Destined to be or not to Be Learnt
Shakespeare’s famous tragedy “Romeo And Juliet” offers a timeless value that demonstrates his reflection on human nature and behavior, writes JENNY SU.
Imagine not being able to express yourself through the 1700 words Shakespeare invented. The English language has developed throughout time, evolving many centuries impacted greatly by key events and figures such as William Shakespeare. Therefore it is essential that his literature be studied in order to influence a deeper understanding of the history of the language as well as extend a broader view of society.
The play “Romeo And Juliet” transcribed by Shakespeare follows the tragic romantic tale of star-crossed lovers fated to die together. The overall work of Shakespeare, specifically “Romeo and Juliet” is a valuable text to study in Queensland School due to its relevance it has to adolescents, mainly older teenagers, in high school. William Shakespeare’s characters, in particular Romeo and Tybalt, stand out and are relatable to teenagers. Through relatable and interesting characters, timeless themes, and clever use of aesthetic features, “Romeo and Juliet” is a valuable text to study in Queensland Schools.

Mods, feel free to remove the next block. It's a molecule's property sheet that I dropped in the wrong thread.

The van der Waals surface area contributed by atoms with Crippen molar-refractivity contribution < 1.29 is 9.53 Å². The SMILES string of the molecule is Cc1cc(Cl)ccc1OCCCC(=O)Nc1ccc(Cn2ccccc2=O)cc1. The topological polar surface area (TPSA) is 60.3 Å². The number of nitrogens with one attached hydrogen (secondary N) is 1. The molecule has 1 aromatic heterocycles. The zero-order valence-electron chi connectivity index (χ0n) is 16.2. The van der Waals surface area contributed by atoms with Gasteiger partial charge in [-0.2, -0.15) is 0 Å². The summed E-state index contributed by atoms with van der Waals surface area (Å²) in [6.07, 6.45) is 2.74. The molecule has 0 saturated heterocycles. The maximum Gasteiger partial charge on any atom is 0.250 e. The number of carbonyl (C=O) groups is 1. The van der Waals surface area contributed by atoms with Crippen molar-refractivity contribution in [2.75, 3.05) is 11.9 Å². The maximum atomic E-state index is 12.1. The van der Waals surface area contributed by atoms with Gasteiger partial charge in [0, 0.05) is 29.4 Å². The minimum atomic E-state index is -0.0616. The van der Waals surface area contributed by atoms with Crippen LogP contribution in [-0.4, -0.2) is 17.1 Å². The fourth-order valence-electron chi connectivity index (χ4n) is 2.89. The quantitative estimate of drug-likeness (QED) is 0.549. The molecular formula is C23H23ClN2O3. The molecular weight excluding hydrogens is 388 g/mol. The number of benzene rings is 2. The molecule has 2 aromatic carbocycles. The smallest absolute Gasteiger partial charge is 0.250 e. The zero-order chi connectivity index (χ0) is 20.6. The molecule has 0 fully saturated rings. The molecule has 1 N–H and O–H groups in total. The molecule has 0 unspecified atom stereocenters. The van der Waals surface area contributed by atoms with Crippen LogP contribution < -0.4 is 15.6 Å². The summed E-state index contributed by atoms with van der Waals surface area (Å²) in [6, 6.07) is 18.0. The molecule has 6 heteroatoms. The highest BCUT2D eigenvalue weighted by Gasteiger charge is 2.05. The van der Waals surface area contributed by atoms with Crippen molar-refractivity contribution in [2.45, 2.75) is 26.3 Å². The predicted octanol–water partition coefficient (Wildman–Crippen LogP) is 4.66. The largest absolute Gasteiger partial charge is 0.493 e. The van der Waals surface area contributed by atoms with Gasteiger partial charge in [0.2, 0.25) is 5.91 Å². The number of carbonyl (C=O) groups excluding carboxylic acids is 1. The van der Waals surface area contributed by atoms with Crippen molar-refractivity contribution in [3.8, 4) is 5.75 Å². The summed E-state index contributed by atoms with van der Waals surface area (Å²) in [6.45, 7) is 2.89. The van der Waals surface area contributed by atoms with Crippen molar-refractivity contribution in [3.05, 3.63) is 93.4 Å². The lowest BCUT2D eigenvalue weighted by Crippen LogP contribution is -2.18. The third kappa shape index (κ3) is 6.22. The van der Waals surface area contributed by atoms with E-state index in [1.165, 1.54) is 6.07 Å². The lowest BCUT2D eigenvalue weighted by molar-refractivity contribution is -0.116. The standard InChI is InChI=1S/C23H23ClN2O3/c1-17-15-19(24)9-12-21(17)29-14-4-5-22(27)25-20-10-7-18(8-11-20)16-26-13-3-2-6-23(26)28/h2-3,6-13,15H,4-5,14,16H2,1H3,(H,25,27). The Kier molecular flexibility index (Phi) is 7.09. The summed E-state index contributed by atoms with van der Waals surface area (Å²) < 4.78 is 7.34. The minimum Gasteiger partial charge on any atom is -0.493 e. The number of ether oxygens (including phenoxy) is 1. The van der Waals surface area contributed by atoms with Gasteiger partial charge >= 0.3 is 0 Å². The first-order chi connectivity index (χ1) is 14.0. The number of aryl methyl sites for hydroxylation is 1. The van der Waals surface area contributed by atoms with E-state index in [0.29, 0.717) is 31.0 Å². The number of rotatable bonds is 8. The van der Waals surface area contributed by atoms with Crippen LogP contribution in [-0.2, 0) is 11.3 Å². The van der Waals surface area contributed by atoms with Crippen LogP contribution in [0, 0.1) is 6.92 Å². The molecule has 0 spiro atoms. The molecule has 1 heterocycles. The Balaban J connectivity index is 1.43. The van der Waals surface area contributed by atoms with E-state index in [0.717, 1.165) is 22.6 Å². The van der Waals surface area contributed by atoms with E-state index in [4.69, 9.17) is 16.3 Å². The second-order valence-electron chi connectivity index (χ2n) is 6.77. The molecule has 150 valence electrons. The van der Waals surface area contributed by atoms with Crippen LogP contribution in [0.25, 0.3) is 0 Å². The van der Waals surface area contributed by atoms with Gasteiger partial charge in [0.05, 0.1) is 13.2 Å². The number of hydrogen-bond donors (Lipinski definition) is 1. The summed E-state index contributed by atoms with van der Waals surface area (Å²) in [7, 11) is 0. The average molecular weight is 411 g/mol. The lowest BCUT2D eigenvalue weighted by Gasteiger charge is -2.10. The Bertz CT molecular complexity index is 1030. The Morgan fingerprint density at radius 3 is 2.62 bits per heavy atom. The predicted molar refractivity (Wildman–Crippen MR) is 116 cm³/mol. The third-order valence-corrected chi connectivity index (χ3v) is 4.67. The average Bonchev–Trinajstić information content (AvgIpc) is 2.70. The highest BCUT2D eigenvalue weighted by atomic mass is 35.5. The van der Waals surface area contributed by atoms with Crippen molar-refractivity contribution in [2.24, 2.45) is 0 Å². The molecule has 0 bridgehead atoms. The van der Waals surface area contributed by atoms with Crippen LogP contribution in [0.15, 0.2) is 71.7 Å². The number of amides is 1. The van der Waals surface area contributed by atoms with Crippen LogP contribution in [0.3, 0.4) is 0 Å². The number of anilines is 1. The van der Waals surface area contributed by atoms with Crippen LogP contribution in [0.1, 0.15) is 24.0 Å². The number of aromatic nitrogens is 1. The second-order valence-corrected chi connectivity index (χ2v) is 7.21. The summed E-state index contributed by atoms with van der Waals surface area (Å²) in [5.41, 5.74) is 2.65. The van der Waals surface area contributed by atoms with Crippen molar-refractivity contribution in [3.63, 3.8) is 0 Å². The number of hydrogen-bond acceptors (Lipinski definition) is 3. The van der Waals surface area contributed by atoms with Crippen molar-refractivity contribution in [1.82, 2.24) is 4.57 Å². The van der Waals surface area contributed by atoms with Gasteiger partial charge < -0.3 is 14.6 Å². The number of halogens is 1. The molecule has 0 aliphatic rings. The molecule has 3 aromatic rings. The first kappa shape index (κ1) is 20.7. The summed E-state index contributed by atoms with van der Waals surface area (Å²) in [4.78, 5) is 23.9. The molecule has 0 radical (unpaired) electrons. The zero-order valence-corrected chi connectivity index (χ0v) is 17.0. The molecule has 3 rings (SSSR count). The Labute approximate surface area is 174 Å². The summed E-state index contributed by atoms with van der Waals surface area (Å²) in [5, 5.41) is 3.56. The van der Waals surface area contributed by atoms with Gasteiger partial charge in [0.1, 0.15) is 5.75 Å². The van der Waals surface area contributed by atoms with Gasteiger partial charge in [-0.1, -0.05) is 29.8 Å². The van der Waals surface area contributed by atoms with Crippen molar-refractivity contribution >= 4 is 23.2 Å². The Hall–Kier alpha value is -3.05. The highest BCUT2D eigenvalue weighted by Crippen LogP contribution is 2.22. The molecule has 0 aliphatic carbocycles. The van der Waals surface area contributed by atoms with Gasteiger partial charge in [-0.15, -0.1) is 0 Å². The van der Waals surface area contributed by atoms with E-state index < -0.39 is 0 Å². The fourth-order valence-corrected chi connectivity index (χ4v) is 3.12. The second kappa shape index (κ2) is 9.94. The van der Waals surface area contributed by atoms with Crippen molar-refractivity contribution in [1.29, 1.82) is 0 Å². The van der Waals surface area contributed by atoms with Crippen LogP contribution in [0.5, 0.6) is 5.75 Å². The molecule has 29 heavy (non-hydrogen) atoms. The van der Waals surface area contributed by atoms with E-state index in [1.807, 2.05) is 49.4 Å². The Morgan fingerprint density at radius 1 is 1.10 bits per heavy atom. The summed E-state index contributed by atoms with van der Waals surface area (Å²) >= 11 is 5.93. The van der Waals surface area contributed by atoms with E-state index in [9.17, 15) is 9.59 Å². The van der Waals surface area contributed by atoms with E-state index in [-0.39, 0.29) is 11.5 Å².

Romeo the son of Montague is an impulsive protagonist who is young and passionate. Through his reckless and immature actions, Romeo has a deep capacity towards the idea of love which is relatable for teenagers. As Romeo is portrayed to be in love with Rosaline at the beginning of the play, his love for her was seen as “puppy love”. However, the moment Romeo laid his eyes on his “fated-lover” Juliet, he instantly forgets about Rosaline. Romeo’s infatuated love for Juliet is instant as he quotes, “Did my heart love till now? Foreswear it, sight! For I ne’er saw true beauty till this night.” (Act I Scene 5). As demonstrated in the quote, Romeo shows a quick change of mind by the time he meets Juliet he’s love for Rosaline fades. Adolescents can relate to this due to the fact they are still youthful and do not understand the concept of love. Through these loving moments the rebellious protagonist has with Juliet, Shakespeare reminds of us his passionate personality.
Another character teenagers can unquestionably relate to is Tybalt due to his manneristic yet passively aggressive personality. Representing the younger generation of the Capulet family, who is related to Juliet, he is viewed as the antagonist of the play. His vain yet manneristic personality is portrayed thoroughly from the beginning till the end. William Shakespeare initially positions him as well-mannered when Tybalt greets the Montagues “good e’en” as “gentlemen” (Act III Scene 1) politely. However, when Romeo enters, Tybalt’s hot-tempered personality is revealed as he challenges Romeo “I am for you” (Act III scene 1) due to the embarrassment he experienced from the Capulet’s party. Obviously, teenagers do not obtain this aggressive and violent behavior but it can be clearly related to teenagers as they become angry when embarrassed or their ego is hurt. Whilst this illustrates that Tybalt is well-mannered and polite, it is learned his obnoxious and villainous personality is exposed when publicly embarrassed